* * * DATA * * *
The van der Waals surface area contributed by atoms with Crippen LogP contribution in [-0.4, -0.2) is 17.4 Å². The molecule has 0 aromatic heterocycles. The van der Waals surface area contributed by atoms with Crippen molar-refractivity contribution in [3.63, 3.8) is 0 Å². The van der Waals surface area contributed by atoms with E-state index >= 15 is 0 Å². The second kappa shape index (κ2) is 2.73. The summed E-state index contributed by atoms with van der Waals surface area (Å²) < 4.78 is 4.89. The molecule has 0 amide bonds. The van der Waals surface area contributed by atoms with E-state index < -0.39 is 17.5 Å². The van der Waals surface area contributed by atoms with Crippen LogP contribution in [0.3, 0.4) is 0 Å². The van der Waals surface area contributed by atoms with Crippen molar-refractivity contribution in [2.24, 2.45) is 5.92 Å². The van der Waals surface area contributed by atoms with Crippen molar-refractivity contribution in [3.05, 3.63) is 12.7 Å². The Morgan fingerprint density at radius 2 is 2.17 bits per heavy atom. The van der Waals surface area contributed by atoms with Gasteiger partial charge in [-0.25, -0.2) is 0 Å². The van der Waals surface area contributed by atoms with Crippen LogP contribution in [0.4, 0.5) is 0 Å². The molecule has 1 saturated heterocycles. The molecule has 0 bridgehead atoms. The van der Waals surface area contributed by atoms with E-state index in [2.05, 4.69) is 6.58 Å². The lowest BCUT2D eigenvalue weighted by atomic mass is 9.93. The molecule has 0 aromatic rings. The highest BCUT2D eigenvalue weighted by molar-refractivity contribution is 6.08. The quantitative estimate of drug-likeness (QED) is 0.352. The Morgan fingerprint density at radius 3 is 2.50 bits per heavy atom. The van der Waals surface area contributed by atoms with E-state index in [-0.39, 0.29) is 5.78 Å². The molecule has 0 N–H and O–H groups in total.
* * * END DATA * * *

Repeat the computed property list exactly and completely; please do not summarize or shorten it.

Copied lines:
The van der Waals surface area contributed by atoms with Crippen LogP contribution in [-0.4, -0.2) is 17.4 Å². The molecule has 0 aromatic heterocycles. The van der Waals surface area contributed by atoms with Crippen molar-refractivity contribution in [3.63, 3.8) is 0 Å². The van der Waals surface area contributed by atoms with E-state index >= 15 is 0 Å². The second kappa shape index (κ2) is 2.73. The summed E-state index contributed by atoms with van der Waals surface area (Å²) < 4.78 is 4.89. The molecule has 0 amide bonds. The van der Waals surface area contributed by atoms with E-state index < -0.39 is 17.5 Å². The van der Waals surface area contributed by atoms with Crippen LogP contribution in [0.3, 0.4) is 0 Å². The van der Waals surface area contributed by atoms with Crippen molar-refractivity contribution in [2.24, 2.45) is 5.92 Å². The van der Waals surface area contributed by atoms with Crippen molar-refractivity contribution in [3.05, 3.63) is 12.7 Å². The Morgan fingerprint density at radius 2 is 2.17 bits per heavy atom. The van der Waals surface area contributed by atoms with Gasteiger partial charge in [-0.25, -0.2) is 0 Å². The van der Waals surface area contributed by atoms with Crippen LogP contribution in [0.4, 0.5) is 0 Å². The molecule has 1 saturated heterocycles. The molecule has 0 bridgehead atoms. The van der Waals surface area contributed by atoms with E-state index in [2.05, 4.69) is 6.58 Å². The lowest BCUT2D eigenvalue weighted by atomic mass is 9.93. The molecule has 0 aromatic rings. The highest BCUT2D eigenvalue weighted by molar-refractivity contribution is 6.08. The quantitative estimate of drug-likeness (QED) is 0.352. The Morgan fingerprint density at radius 3 is 2.50 bits per heavy atom. The van der Waals surface area contributed by atoms with E-state index in [-0.39, 0.29) is 5.78 Å². The molecule has 0 N–H and O–H groups in total.